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[Cite as Lemmons v. State, 56 Ark. 559; 20 S.W. 404 (1892).]
Opinion delivered November 5, 1892.
1. Carrying pistol--"As a weapon."
On a trial for unlawfully carrying a pistol, the court properly refused to charge the jury, at defendant's request, that he should be acquitted if he was carrying the pistol for the purpose of mere temporary or casual transportation, "and not for aggressive use as a weapon;" since one who carries a pistol for use as a weapon is within the prohibition of the statute, whether he intended to use it aggressively or defensively.
2. Carrying weapon--"Upon his own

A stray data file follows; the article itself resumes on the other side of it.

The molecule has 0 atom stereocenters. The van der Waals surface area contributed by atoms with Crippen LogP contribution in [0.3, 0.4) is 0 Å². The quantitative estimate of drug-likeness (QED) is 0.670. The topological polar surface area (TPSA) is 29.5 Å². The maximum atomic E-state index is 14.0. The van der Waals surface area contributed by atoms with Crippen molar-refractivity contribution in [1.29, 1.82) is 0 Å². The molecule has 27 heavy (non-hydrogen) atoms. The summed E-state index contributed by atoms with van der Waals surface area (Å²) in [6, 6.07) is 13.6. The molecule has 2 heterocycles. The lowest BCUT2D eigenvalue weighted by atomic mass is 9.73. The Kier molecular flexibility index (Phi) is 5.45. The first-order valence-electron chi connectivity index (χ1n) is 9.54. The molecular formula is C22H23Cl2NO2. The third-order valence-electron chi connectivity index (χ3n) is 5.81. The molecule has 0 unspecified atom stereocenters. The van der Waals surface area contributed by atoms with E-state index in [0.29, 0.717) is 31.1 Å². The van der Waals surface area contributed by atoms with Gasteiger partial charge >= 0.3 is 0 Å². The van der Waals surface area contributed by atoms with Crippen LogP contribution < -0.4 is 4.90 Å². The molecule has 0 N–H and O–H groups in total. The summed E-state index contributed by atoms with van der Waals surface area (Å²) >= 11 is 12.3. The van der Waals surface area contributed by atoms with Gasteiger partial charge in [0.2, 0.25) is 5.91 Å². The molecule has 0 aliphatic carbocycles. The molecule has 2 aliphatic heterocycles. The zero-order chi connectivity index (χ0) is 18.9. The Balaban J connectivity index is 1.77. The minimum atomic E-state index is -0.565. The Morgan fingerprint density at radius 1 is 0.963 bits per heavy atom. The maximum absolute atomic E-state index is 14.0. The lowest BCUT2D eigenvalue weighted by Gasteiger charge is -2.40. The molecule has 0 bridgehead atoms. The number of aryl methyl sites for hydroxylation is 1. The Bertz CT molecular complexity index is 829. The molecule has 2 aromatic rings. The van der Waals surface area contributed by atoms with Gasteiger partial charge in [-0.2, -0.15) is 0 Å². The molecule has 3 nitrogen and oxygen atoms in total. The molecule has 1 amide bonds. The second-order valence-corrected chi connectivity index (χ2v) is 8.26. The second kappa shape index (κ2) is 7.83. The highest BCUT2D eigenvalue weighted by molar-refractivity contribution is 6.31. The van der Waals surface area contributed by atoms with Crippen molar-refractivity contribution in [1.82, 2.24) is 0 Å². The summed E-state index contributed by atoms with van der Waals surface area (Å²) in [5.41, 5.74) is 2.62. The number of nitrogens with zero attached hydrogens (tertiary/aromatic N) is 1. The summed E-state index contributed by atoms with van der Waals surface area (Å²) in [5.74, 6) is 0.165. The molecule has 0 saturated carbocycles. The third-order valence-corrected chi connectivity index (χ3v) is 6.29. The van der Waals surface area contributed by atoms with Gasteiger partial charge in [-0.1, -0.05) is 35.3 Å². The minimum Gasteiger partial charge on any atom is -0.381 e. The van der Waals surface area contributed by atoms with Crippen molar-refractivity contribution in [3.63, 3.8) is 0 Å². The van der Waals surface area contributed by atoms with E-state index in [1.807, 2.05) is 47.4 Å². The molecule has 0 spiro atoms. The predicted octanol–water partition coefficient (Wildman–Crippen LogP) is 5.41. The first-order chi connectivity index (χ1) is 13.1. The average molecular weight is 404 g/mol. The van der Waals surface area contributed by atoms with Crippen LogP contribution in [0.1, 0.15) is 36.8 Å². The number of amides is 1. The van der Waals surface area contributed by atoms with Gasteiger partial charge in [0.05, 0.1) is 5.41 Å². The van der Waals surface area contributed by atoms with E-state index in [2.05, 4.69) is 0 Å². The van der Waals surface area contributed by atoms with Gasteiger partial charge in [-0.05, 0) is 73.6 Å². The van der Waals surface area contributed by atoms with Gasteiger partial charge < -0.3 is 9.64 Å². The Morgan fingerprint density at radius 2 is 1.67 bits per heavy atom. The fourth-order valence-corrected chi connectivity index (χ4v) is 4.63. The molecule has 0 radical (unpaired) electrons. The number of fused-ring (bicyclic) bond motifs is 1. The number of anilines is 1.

An unmarried son who lives at his father's house is not authorized to carry weapons upon an adjacent tract of wood-land belonging to his father, if he had no share in its management or control, notwithstanding he had license to enter upon the land for the purpose of cutting wood and making rails.
Appeal from Randolph Circuit Court. John B. McCaleb, Judge.
Lemmons has appealed from a conviction of carrying a pistol as a weapon. The facts are sufficiently stated in the opinion.
Samuel R. Allen for appellant.
1. An unmarried son living with his father and making his home there as one of the family may carry a pistol as a weapon upon the premises. He had an interest in the premises, and a right to be there, to the exclusion of the public. 45 Ark. 536.
2. One who carries a pistol for the purpose of returning it to the owner and not for use as a weapon is not guilty, under the statute. 34 Ark. 448.(p.560)
W. E. Atkinson, Attorney General, and Charles T. Coleman for appellee.